Extended multimodal whole-brain anatomical covariance analysis: detection of disrupted correlation networks related to amyloid deposition

Chenfei Ye, Marilyn Albert, Timothy Brown, M. Bilgel, Johnny Hsu, Ting Ma, B. Caffo, Michael I. Miller, Susumu Mori, Kenichi Oishi

Research output: Contribution to journalArticlepeer-review

2 Scopus citations


Background: An anatomical covariance analysis (ACA) enables to elucidate inter-regional connections on a group basis, but little is known about the connections among white matter structures or among gray and white matter structures. Effect of including multiple magnetic resonance imaging (MRI) modalities into ACA framework in detecting white-to-white or gray-to-white connections is yet to be investigated. New method: Proposed extended anatomical covariance analysis (eACA), analyzes correlations among gray and white matter structures (multi-structural) in various types of imaging modalities (T1-weighted images, T2 maps obtained from dual-echo sequences, and diffusion tensor images (DTI)). To demonstrate the capability to detect a disruption of the correlation network affected by pathology, we applied the eACA to two groups of cognitively-normal elderly individuals, one with (PiB+) and one without (PiB-) amyloid deposition in their brains. Results: The volume of each anatomical structure was symmetric and functionally related structures formed a cluster. The pseudo-T2 value was highly homogeneous across the entire cortex in the PiB- group, while a number of physiological correlations were altered in the PiB + group. The DTI demonstrated unique correlation network among structures within the same phylogenetic portions of the brain that were altered in the PiB + group. Comparison with Existing Method: The proposed eACA expands the concept of existing ACA to the connections among the white matter structures. The extension to other image modalities expands the way in which connectivity may be detected. Conclusion: The eACA has potential to evaluate alterations of the anatomical network related to pathological processes.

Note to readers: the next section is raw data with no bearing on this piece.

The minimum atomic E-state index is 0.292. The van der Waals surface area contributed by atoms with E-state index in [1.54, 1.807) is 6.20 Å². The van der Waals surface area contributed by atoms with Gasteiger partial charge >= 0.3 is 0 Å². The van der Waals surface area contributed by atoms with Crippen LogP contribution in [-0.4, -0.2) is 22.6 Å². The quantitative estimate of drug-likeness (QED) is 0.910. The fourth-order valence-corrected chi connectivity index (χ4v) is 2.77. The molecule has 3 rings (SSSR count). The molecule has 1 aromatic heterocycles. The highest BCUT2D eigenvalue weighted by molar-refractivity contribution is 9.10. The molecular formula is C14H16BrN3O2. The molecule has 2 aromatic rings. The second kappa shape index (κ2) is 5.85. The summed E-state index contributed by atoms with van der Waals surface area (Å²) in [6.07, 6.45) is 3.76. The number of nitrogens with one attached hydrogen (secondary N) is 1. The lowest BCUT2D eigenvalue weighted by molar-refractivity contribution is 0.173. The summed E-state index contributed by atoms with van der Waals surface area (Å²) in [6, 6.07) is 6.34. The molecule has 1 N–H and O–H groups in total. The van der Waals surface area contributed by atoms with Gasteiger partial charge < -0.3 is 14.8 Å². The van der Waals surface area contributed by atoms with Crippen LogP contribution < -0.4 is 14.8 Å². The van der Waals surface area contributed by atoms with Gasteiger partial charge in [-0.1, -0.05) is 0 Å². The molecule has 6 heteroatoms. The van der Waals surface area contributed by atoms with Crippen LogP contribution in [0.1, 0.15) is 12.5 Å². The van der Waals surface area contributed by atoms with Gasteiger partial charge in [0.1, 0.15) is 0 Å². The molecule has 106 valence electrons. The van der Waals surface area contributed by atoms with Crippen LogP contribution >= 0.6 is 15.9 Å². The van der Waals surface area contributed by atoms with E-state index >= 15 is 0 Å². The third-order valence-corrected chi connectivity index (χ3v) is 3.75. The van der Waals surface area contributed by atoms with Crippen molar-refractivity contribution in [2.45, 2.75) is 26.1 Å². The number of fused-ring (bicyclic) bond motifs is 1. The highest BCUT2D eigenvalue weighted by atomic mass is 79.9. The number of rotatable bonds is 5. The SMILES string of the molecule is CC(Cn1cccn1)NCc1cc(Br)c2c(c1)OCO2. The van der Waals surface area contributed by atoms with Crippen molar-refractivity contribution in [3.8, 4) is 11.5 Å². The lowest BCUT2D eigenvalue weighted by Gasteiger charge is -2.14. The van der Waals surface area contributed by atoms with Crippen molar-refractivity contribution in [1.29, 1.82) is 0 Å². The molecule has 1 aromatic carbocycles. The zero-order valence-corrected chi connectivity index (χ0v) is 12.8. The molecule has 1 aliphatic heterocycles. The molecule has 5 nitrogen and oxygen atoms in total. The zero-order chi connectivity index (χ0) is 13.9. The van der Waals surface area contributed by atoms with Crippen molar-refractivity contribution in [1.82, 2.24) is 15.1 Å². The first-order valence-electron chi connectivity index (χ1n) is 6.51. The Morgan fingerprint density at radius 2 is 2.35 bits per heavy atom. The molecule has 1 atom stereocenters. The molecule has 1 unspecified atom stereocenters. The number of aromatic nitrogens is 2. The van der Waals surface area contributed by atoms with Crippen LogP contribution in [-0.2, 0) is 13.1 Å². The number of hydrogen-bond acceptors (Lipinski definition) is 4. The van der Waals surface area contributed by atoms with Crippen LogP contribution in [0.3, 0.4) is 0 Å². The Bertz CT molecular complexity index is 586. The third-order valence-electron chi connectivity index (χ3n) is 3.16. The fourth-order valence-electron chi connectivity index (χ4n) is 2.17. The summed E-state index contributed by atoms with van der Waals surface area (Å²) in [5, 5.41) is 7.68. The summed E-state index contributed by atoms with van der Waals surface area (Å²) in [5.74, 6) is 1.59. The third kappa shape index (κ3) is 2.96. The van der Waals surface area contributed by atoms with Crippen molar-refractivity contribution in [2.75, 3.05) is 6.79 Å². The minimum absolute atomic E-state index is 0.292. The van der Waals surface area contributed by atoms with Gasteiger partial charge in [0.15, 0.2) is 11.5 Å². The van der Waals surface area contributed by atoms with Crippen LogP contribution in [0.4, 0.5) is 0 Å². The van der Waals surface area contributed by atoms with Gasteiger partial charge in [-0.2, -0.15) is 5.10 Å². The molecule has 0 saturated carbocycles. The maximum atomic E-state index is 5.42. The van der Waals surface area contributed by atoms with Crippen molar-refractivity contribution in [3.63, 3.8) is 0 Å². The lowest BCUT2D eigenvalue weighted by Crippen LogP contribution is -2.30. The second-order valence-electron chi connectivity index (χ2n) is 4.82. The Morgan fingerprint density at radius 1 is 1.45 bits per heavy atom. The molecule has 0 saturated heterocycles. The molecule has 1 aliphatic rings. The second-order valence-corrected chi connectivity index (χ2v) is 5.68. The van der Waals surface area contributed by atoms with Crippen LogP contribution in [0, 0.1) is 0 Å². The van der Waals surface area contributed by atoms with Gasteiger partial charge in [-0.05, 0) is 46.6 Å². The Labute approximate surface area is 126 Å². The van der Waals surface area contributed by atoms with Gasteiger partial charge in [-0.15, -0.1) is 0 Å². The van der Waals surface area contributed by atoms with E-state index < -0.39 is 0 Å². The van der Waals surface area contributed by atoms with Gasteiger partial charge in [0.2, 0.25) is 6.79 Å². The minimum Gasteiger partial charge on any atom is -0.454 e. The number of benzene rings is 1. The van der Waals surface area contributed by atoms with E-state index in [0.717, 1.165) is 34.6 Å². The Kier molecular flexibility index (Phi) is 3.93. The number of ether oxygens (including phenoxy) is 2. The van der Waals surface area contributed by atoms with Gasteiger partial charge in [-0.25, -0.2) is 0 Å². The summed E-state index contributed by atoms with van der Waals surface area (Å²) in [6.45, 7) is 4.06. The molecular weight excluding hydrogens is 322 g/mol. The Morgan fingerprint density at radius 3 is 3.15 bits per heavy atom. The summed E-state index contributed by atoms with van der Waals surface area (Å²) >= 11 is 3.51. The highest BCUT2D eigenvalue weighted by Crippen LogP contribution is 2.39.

Original languageEnglish (US)
Article numbere02074
Issue number7
StatePublished - Jul 2019


  • Amyloid
  • Anatomical covariance
  • Correlation network
  • Diffusion tensor imaging
  • Magnetic resonance imaging
  • Neuroscience
  • Positron emission tomography
  • T2 relaxation

ASJC Scopus subject areas

  • General


Dive into the research topics of 'Extended multimodal whole-brain anatomical covariance analysis: detection of disrupted correlation networks related to amyloid deposition'. Together they form a unique fingerprint.

Cite this